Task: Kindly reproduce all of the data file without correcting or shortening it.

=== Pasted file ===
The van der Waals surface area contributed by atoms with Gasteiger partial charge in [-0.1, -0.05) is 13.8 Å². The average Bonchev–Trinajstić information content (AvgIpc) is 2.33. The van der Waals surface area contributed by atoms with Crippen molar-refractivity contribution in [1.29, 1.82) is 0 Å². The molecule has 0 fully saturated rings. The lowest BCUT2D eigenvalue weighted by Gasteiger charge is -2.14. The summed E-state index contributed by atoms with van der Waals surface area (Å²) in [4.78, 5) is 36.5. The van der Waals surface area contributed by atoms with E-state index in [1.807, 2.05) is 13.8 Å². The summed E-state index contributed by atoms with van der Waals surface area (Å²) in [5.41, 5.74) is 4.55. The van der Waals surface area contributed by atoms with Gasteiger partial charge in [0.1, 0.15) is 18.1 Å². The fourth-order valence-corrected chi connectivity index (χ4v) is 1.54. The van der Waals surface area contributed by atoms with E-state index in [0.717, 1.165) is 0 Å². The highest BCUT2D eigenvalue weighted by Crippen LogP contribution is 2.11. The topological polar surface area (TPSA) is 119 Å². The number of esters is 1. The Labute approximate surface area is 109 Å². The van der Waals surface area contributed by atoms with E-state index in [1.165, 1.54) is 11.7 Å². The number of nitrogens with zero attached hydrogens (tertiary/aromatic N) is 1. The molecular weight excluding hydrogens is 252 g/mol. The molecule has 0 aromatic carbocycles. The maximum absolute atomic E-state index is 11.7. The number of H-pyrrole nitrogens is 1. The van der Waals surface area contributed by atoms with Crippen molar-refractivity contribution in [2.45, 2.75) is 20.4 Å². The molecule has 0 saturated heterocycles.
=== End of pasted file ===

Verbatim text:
The van der Waals surface area contributed by atoms with Gasteiger partial charge in [-0.1, -0.05) is 13.8 Å². The average Bonchev–Trinajstić information content (AvgIpc) is 2.33. The van der Waals surface area contributed by atoms with Crippen molar-refractivity contribution in [1.29, 1.82) is 0 Å². The molecule has 0 fully saturated rings. The lowest BCUT2D eigenvalue weighted by Gasteiger charge is -2.14. The summed E-state index contributed by atoms with van der Waals surface area (Å²) in [4.78, 5) is 36.5. The van der Waals surface area contributed by atoms with E-state index in [1.807, 2.05) is 13.8 Å². The summed E-state index contributed by atoms with van der Waals surface area (Å²) in [5.41, 5.74) is 4.55. The van der Waals surface area contributed by atoms with Gasteiger partial charge in [0.1, 0.15) is 18.1 Å². The fourth-order valence-corrected chi connectivity index (χ4v) is 1.54. The van der Waals surface area contributed by atoms with E-state index in [0.717, 1.165) is 0 Å². The highest BCUT2D eigenvalue weighted by Crippen LogP contribution is 2.11. The topological polar surface area (TPSA) is 119 Å². The number of esters is 1. The Labute approximate surface area is 109 Å². The van der Waals surface area contributed by atoms with E-state index in [1.165, 1.54) is 11.7 Å². The number of nitrogens with zero attached hydrogens (tertiary/aromatic N) is 1. The molecular weight excluding hydrogens is 252 g/mol. The molecule has 0 aromatic carbocycles. The maximum absolute atomic E-state index is 11.7. The number of H-pyrrole nitrogens is 1. The van der Waals surface area contributed by atoms with Crippen molar-refractivity contribution in [2.45, 2.75) is 20.4 Å². The molecule has 0 saturated heterocycles.